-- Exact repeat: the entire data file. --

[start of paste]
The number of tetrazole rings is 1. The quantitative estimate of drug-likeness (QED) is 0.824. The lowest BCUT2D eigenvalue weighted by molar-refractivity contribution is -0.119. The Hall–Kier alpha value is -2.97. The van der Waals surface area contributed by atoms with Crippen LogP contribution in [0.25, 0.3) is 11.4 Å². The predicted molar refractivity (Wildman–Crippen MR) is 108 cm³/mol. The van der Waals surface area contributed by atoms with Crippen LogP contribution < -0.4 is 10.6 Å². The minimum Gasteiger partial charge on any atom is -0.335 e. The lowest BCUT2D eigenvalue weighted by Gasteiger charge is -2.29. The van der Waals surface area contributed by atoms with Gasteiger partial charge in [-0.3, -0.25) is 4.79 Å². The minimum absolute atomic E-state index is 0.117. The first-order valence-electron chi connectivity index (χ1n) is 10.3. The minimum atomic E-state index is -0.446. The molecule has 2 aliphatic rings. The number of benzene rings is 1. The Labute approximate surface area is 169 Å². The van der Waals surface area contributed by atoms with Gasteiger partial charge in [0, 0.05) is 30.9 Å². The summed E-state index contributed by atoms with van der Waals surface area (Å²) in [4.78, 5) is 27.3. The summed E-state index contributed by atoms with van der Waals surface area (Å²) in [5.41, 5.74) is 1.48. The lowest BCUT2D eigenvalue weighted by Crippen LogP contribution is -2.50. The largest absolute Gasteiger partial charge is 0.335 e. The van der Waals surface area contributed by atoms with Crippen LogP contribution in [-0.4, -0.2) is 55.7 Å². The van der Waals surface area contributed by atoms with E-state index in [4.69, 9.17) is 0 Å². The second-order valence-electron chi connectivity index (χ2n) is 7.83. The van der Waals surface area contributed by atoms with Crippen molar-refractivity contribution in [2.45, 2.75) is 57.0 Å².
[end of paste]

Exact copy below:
The number of tetrazole rings is 1. The quantitative estimate of drug-likeness (QED) is 0.824. The lowest BCUT2D eigenvalue weighted by molar-refractivity contribution is -0.119. The Hall–Kier alpha value is -2.97. The van der Waals surface area contributed by atoms with Crippen LogP contribution in [0.25, 0.3) is 11.4 Å². The predicted molar refractivity (Wildman–Crippen MR) is 108 cm³/mol. The van der Waals surface area contributed by atoms with Crippen LogP contribution < -0.4 is 10.6 Å². The minimum Gasteiger partial charge on any atom is -0.335 e. The lowest BCUT2D eigenvalue weighted by Gasteiger charge is -2.29. The van der Waals surface area contributed by atoms with Gasteiger partial charge in [-0.3, -0.25) is 4.79 Å². The minimum absolute atomic E-state index is 0.117. The first-order valence-electron chi connectivity index (χ1n) is 10.3. The minimum atomic E-state index is -0.446. The molecule has 2 aliphatic rings. The number of benzene rings is 1. The Labute approximate surface area is 169 Å². The van der Waals surface area contributed by atoms with Gasteiger partial charge in [0, 0.05) is 30.9 Å². The summed E-state index contributed by atoms with van der Waals surface area (Å²) in [4.78, 5) is 27.3. The summed E-state index contributed by atoms with van der Waals surface area (Å²) in [5.41, 5.74) is 1.48. The lowest BCUT2D eigenvalue weighted by Crippen LogP contribution is -2.50. The largest absolute Gasteiger partial charge is 0.335 e. The van der Waals surface area contributed by atoms with Crippen LogP contribution in [-0.4, -0.2) is 55.7 Å². The van der Waals surface area contributed by atoms with E-state index in [4.69, 9.17) is 0 Å². The second-order valence-electron chi connectivity index (χ2n) is 7.83. The van der Waals surface area contributed by atoms with Crippen molar-refractivity contribution in [2.45, 2.75) is 57.0 Å².